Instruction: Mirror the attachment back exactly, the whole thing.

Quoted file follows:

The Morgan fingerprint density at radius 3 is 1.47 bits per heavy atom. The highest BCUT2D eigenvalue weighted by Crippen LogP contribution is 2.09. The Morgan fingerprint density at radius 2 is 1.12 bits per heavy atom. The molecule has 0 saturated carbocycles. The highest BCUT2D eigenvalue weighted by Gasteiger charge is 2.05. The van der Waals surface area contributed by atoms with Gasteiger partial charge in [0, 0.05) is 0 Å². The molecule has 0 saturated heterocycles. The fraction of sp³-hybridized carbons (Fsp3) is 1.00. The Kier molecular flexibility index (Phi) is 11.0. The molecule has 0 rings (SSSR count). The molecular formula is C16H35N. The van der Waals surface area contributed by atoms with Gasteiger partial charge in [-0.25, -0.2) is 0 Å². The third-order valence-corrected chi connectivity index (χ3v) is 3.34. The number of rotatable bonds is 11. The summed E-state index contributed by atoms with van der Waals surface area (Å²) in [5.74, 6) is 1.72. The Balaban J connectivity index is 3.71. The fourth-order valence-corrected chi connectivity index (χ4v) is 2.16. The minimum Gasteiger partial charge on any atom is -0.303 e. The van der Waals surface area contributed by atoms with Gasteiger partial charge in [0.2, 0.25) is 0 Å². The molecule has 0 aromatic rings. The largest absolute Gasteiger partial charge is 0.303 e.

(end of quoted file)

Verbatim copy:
The Morgan fingerprint density at radius 3 is 1.47 bits per heavy atom. The highest BCUT2D eigenvalue weighted by Crippen LogP contribution is 2.09. The Morgan fingerprint density at radius 2 is 1.12 bits per heavy atom. The molecule has 0 saturated carbocycles. The highest BCUT2D eigenvalue weighted by Gasteiger charge is 2.05. The van der Waals surface area contributed by atoms with Gasteiger partial charge in [0, 0.05) is 0 Å². The molecule has 0 saturated heterocycles. The fraction of sp³-hybridized carbons (Fsp3) is 1.00. The Kier molecular flexibility index (Phi) is 11.0. The molecule has 0 rings (SSSR count). The molecular formula is C16H35N. The van der Waals surface area contributed by atoms with Gasteiger partial charge in [-0.25, -0.2) is 0 Å². The third-order valence-corrected chi connectivity index (χ3v) is 3.34. The number of rotatable bonds is 11. The summed E-state index contributed by atoms with van der Waals surface area (Å²) in [5.74, 6) is 1.72. The Balaban J connectivity index is 3.71. The fourth-order valence-corrected chi connectivity index (χ4v) is 2.16. The minimum Gasteiger partial charge on any atom is -0.303 e. The van der Waals surface area contributed by atoms with Gasteiger partial charge in [0.2, 0.25) is 0 Å². The molecule has 0 aromatic rings. The largest absolute Gasteiger partial charge is 0.303 e.